11 May 2012

Oh, still November, re-reading yet once more

Science Fiction | Hal Clement

Currently re-reading Hal Clement's Needle

This book was first published in 1949, way before most of us were even born. Hal Clement was a school teacher of physics, and most of his books feature aliens and/or kids. This one is no different, it has both. :)

It also has these reminders of the 1940s, which are just as often double-take moments as quaint and somehow cute. A population of 2 billion. Only! 15 year olds on bicycles, who also drive jeeps and casually ask permission to go blow up something with a stick of dynamite. (What!?) And turbo-prop planes, while the biology people have created bacteria that convert vegetable matter to oil. And a school syllabus of English, Physics, Latin and French. I kid you not.

So, the alien, a virus-based lifeform with amoebic shape, crashlands on earth while chasing an alien murderer. Being a symbiote, it hunts for a suitable host. Kills a shark (unsuitable), but then finds a boy. So, now the Boy holds the Fate of Earth in his Hands. Because the alien enlists his help in hunting down the villain. Who is hidden in the haystack of 2 billion, and the needle, as the book says, has crept inside one of the straws.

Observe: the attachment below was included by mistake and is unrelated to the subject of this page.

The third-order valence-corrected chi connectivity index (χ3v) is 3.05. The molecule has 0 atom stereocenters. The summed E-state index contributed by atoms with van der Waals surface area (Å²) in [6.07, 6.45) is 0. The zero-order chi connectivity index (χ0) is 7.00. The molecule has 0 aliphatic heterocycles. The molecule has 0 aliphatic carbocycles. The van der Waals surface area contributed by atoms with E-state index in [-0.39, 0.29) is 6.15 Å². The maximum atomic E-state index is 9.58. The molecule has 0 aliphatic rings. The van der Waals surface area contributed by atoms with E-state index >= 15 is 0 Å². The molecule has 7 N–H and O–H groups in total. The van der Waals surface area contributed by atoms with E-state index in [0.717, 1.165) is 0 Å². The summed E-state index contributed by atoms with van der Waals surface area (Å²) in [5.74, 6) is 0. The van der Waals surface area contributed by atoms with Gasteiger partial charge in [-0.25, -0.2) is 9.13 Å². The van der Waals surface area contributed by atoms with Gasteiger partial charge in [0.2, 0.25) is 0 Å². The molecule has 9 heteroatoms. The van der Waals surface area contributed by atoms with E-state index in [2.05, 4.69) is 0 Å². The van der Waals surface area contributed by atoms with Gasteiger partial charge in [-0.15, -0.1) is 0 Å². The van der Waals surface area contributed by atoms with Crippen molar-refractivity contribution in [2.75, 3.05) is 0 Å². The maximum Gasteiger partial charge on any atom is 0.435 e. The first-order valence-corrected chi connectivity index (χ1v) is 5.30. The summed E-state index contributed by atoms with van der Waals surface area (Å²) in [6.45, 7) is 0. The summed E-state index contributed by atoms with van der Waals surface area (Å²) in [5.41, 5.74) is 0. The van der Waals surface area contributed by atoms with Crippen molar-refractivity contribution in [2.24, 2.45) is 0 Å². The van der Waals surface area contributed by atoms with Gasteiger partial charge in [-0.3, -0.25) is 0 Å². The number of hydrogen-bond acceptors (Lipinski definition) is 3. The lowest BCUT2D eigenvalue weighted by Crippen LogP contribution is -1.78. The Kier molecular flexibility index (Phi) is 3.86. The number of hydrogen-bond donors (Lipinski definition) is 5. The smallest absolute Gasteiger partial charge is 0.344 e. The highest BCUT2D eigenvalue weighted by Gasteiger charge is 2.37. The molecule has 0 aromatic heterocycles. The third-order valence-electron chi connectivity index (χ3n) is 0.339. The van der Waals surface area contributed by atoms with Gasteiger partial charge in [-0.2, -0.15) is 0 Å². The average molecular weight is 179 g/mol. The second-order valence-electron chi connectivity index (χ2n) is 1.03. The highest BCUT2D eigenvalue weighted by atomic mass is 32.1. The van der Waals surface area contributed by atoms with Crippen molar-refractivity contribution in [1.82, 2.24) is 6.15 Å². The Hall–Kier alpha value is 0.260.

The first 70 pages cover the story till the point that the alien establishes communication with the boy he lives within, and persuades him to return to Hawaii to track down the criminal. I'm about at this point.

OK, I've forgotten who is the person who ends up harbouring the villain, and whether he did it voluntarily or not, and how the villain was tracked and arrested, and how they went home. But it's a Hal Clement book. Happy endings for all. :)

Anyway, I strongly recommend Hal Clement books for young teenagers of all ages. He used to check experimentally all the weird atmospheres and reactions he reported (except probably Mission of Gravity).


More Hal Clement books I've enjoyed: Mission of Gravity, it's sequel Starlight, Close to Critical, Nitrogen Fix and even Iceworld, whose gangsters and cops aliens compensate for the thoroughly dated humans in it.

More books/stories about intelligent alien symbionts: Damon Knight's series CV, The Observers and A Reasonable World, which feature their own set of baffling humans and straightforward symbionts. Robert Silverberg's stories, Amanda and the Alien, in which again, Amanda is the weirder, and The Symbiont, a creepy piece that will stay with you long after it's done (both stories are in his collected stories vol 1: Pluto in the Morning Light).

No comments:

Post a Comment